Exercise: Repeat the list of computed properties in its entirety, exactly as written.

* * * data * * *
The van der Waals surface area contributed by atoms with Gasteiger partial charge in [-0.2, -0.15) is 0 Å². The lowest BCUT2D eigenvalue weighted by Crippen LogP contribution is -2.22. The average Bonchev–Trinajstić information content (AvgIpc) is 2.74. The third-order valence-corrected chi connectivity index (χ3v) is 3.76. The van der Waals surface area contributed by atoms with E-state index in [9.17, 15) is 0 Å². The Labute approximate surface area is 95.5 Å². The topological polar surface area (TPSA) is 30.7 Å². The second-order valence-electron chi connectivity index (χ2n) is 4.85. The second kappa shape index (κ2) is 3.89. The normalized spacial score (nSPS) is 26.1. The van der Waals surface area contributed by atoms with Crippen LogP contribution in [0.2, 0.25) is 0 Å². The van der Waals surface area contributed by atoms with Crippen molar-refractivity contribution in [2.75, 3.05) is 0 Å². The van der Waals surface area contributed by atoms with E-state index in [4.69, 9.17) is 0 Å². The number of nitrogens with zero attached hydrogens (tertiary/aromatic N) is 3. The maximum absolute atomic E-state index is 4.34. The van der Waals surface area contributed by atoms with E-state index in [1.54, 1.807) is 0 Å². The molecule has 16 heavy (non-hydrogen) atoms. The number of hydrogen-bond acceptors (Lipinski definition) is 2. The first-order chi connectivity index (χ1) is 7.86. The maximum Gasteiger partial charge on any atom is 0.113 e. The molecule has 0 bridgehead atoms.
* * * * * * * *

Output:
The van der Waals surface area contributed by atoms with Gasteiger partial charge in [-0.2, -0.15) is 0 Å². The lowest BCUT2D eigenvalue weighted by Crippen LogP contribution is -2.22. The average Bonchev–Trinajstić information content (AvgIpc) is 2.74. The third-order valence-corrected chi connectivity index (χ3v) is 3.76. The van der Waals surface area contributed by atoms with E-state index in [9.17, 15) is 0 Å². The Labute approximate surface area is 95.5 Å². The topological polar surface area (TPSA) is 30.7 Å². The second-order valence-electron chi connectivity index (χ2n) is 4.85. The second kappa shape index (κ2) is 3.89. The normalized spacial score (nSPS) is 26.1. The van der Waals surface area contributed by atoms with Crippen LogP contribution in [0.2, 0.25) is 0 Å². The van der Waals surface area contributed by atoms with Crippen molar-refractivity contribution in [2.75, 3.05) is 0 Å². The van der Waals surface area contributed by atoms with E-state index in [4.69, 9.17) is 0 Å². The number of nitrogens with zero attached hydrogens (tertiary/aromatic N) is 3. The maximum absolute atomic E-state index is 4.34. The van der Waals surface area contributed by atoms with E-state index in [1.54, 1.807) is 0 Å². The molecule has 16 heavy (non-hydrogen) atoms. The number of hydrogen-bond acceptors (Lipinski definition) is 2. The first-order chi connectivity index (χ1) is 7.86. The maximum Gasteiger partial charge on any atom is 0.113 e. The molecule has 0 bridgehead atoms.